Blowing the Hatch

Friday July 19, 2019

•  American history •  space •  trivia • 

Something caught my attention. I watched The Right Stuff last night and was looking up something about Gus Grissom. Grissom’s Liberty Bell 7 flight has been the subject of great controversy over how the hatch was blown after splashdown. The hatch blow resulted in a loss of the vehicle, though Grissom was rescued.

Three flights later, on the Sigma 7 flight, pilot Wally Schirra was still in the Mercury spacecraft as it was hoisted aboard the USS Kearsarge. Wikipedia describes what happened, moments before the picture above was taken:

Forty minutes after landing, Sigma 7 was hoisted aboard Kearsarge; five minutes later, Schirra blew the explosive hatch and climbed out to a waiting crowd. After doing this, examinations showed clear bruising on his hand from operating the heavy ejector switch, which he felt provided an important vindication for fellow pilot Gus Grissom’s hatch expulsion accident during the Liberty Bell 7 mission. Grissom had maintained that the hatch blew without his input; the fact that he had no bruising was seen as evidence that he had not blown the hatch early and sunk his capsule, but that it was a mechanical malfunction.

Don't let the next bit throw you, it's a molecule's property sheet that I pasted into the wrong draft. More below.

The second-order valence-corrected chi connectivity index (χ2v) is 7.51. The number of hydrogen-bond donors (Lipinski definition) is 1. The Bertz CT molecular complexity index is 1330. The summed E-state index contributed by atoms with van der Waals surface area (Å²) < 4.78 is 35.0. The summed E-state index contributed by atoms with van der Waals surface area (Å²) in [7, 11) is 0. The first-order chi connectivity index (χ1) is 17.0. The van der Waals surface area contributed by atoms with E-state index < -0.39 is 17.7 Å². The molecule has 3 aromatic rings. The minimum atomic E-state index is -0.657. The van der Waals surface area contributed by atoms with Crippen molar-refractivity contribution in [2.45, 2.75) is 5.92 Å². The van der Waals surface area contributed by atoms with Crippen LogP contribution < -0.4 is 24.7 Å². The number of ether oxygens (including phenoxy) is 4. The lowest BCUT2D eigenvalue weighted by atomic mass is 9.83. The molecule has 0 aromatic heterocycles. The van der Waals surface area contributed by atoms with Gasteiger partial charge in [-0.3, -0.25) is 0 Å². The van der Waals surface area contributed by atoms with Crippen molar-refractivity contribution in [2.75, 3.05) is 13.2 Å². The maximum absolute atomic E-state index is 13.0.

I had never known Schirra did this and that is an interesting bit of space trivia.